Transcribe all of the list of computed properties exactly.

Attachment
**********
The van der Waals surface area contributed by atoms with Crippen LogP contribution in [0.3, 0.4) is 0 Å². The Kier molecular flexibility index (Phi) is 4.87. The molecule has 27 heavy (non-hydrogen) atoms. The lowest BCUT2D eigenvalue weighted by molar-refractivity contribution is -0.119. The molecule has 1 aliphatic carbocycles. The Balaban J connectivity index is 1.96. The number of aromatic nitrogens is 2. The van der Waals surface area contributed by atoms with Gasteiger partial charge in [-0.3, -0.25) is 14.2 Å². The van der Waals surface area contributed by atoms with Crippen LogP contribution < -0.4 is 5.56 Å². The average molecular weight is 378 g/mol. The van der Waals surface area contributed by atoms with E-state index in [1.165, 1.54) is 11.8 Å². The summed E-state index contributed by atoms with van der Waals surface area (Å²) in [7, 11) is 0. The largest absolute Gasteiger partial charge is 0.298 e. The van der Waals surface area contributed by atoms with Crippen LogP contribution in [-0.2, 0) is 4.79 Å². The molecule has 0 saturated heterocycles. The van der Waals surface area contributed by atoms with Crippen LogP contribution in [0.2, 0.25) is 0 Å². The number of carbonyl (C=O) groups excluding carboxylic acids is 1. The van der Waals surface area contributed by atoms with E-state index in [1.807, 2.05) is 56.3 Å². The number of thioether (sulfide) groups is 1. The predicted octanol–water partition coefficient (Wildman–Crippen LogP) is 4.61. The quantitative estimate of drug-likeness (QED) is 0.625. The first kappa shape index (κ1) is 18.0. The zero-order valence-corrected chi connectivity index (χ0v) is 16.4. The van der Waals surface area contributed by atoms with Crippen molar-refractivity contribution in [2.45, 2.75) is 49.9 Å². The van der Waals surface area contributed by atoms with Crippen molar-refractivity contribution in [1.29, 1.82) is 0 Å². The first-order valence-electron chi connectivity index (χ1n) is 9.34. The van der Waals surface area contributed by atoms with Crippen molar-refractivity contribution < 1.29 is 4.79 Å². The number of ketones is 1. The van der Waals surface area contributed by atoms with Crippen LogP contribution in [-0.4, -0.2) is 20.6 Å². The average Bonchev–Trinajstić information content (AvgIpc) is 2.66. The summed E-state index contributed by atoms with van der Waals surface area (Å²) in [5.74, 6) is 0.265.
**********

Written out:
The van der Waals surface area contributed by atoms with Crippen LogP contribution in [0.3, 0.4) is 0 Å². The Kier molecular flexibility index (Phi) is 4.87. The molecule has 27 heavy (non-hydrogen) atoms. The lowest BCUT2D eigenvalue weighted by molar-refractivity contribution is -0.119. The molecule has 1 aliphatic carbocycles. The Balaban J connectivity index is 1.96. The number of aromatic nitrogens is 2. The van der Waals surface area contributed by atoms with Gasteiger partial charge in [-0.3, -0.25) is 14.2 Å². The van der Waals surface area contributed by atoms with Crippen LogP contribution < -0.4 is 5.56 Å². The average molecular weight is 378 g/mol. The van der Waals surface area contributed by atoms with E-state index in [1.165, 1.54) is 11.8 Å². The summed E-state index contributed by atoms with van der Waals surface area (Å²) in [7, 11) is 0. The largest absolute Gasteiger partial charge is 0.298 e. The van der Waals surface area contributed by atoms with Crippen LogP contribution in [-0.2, 0) is 4.79 Å². The molecule has 0 saturated heterocycles. The van der Waals surface area contributed by atoms with Crippen LogP contribution in [0.2, 0.25) is 0 Å². The number of carbonyl (C=O) groups excluding carboxylic acids is 1. The van der Waals surface area contributed by atoms with E-state index in [1.807, 2.05) is 56.3 Å². The number of thioether (sulfide) groups is 1. The predicted octanol–water partition coefficient (Wildman–Crippen LogP) is 4.61. The quantitative estimate of drug-likeness (QED) is 0.625. The first kappa shape index (κ1) is 18.0. The zero-order valence-corrected chi connectivity index (χ0v) is 16.4. The van der Waals surface area contributed by atoms with Crippen molar-refractivity contribution in [2.45, 2.75) is 49.9 Å². The van der Waals surface area contributed by atoms with Crippen molar-refractivity contribution in [1.29, 1.82) is 0 Å². The first-order valence-electron chi connectivity index (χ1n) is 9.34. The van der Waals surface area contributed by atoms with Crippen molar-refractivity contribution < 1.29 is 4.79 Å². The number of ketones is 1. The van der Waals surface area contributed by atoms with Crippen LogP contribution in [-0.4, -0.2) is 20.6 Å². The average Bonchev–Trinajstić information content (AvgIpc) is 2.66. The summed E-state index contributed by atoms with van der Waals surface area (Å²) in [5.74, 6) is 0.265.